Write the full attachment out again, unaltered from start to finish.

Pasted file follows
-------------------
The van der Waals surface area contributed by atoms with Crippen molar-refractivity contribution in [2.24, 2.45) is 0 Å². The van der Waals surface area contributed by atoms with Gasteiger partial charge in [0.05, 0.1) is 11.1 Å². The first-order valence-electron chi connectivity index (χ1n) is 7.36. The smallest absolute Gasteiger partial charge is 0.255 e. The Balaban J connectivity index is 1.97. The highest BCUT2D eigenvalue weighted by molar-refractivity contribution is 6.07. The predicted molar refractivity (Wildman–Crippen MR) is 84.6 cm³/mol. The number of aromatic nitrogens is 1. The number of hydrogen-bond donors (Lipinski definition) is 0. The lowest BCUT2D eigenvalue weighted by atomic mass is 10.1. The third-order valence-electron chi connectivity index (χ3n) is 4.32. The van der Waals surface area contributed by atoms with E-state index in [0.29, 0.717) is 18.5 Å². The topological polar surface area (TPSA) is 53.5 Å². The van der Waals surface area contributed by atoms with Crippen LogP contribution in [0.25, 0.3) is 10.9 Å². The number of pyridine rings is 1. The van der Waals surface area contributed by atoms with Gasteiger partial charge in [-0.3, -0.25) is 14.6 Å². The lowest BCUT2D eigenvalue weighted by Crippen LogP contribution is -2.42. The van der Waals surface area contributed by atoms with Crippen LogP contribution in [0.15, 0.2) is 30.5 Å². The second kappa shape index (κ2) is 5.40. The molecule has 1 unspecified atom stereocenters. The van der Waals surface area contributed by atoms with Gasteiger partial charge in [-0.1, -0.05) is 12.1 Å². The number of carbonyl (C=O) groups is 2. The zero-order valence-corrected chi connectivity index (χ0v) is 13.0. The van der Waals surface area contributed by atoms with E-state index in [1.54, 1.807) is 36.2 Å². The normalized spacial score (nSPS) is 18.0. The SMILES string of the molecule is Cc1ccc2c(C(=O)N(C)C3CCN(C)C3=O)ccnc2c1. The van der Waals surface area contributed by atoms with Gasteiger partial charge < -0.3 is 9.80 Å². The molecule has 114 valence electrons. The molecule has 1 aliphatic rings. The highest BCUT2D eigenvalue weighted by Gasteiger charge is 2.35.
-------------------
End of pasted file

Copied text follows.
The van der Waals surface area contributed by atoms with Crippen molar-refractivity contribution in [2.24, 2.45) is 0 Å². The van der Waals surface area contributed by atoms with Gasteiger partial charge in [0.05, 0.1) is 11.1 Å². The first-order valence-electron chi connectivity index (χ1n) is 7.36. The smallest absolute Gasteiger partial charge is 0.255 e. The Balaban J connectivity index is 1.97. The highest BCUT2D eigenvalue weighted by molar-refractivity contribution is 6.07. The predicted molar refractivity (Wildman–Crippen MR) is 84.6 cm³/mol. The number of aromatic nitrogens is 1. The number of hydrogen-bond donors (Lipinski definition) is 0. The lowest BCUT2D eigenvalue weighted by atomic mass is 10.1. The third-order valence-electron chi connectivity index (χ3n) is 4.32. The van der Waals surface area contributed by atoms with E-state index in [0.29, 0.717) is 18.5 Å². The topological polar surface area (TPSA) is 53.5 Å². The van der Waals surface area contributed by atoms with Crippen LogP contribution in [0.25, 0.3) is 10.9 Å². The number of pyridine rings is 1. The van der Waals surface area contributed by atoms with Gasteiger partial charge in [-0.3, -0.25) is 14.6 Å². The lowest BCUT2D eigenvalue weighted by Crippen LogP contribution is -2.42. The van der Waals surface area contributed by atoms with Crippen LogP contribution in [0.15, 0.2) is 30.5 Å². The second kappa shape index (κ2) is 5.40. The molecule has 1 unspecified atom stereocenters. The van der Waals surface area contributed by atoms with Gasteiger partial charge in [-0.1, -0.05) is 12.1 Å². The number of carbonyl (C=O) groups is 2. The zero-order valence-corrected chi connectivity index (χ0v) is 13.0. The van der Waals surface area contributed by atoms with E-state index in [1.54, 1.807) is 36.2 Å². The normalized spacial score (nSPS) is 18.0. The SMILES string of the molecule is Cc1ccc2c(C(=O)N(C)C3CCN(C)C3=O)ccnc2c1. The van der Waals surface area contributed by atoms with Gasteiger partial charge < -0.3 is 9.80 Å². The molecule has 114 valence electrons. The molecule has 1 aliphatic rings. The highest BCUT2D eigenvalue weighted by Gasteiger charge is 2.35.